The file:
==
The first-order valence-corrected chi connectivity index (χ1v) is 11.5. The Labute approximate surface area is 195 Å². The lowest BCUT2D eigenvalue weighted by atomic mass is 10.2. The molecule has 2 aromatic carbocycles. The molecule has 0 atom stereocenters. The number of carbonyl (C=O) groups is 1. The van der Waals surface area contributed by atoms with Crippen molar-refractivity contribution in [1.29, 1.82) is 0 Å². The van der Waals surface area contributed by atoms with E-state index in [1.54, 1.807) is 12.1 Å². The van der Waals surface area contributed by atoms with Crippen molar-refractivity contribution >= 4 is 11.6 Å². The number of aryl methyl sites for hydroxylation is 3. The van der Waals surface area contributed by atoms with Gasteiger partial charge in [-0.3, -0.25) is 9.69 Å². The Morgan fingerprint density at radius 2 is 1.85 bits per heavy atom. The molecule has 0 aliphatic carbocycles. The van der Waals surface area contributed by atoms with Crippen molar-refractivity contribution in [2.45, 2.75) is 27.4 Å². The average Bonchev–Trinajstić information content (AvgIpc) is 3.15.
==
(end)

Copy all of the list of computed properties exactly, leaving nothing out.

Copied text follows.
The first-order valence-corrected chi connectivity index (χ1v) is 11.5. The Labute approximate surface area is 195 Å². The lowest BCUT2D eigenvalue weighted by atomic mass is 10.2. The molecule has 2 aromatic carbocycles. The molecule has 0 atom stereocenters. The number of carbonyl (C=O) groups is 1. The van der Waals surface area contributed by atoms with Crippen molar-refractivity contribution in [1.29, 1.82) is 0 Å². The van der Waals surface area contributed by atoms with E-state index in [1.54, 1.807) is 12.1 Å². The van der Waals surface area contributed by atoms with Crippen molar-refractivity contribution >= 4 is 11.6 Å². The number of aryl methyl sites for hydroxylation is 3. The van der Waals surface area contributed by atoms with Gasteiger partial charge in [-0.3, -0.25) is 9.69 Å². The Morgan fingerprint density at radius 2 is 1.85 bits per heavy atom. The molecule has 0 aliphatic carbocycles. The van der Waals surface area contributed by atoms with Crippen molar-refractivity contribution in [2.45, 2.75) is 27.4 Å². The average Bonchev–Trinajstić information content (AvgIpc) is 3.15.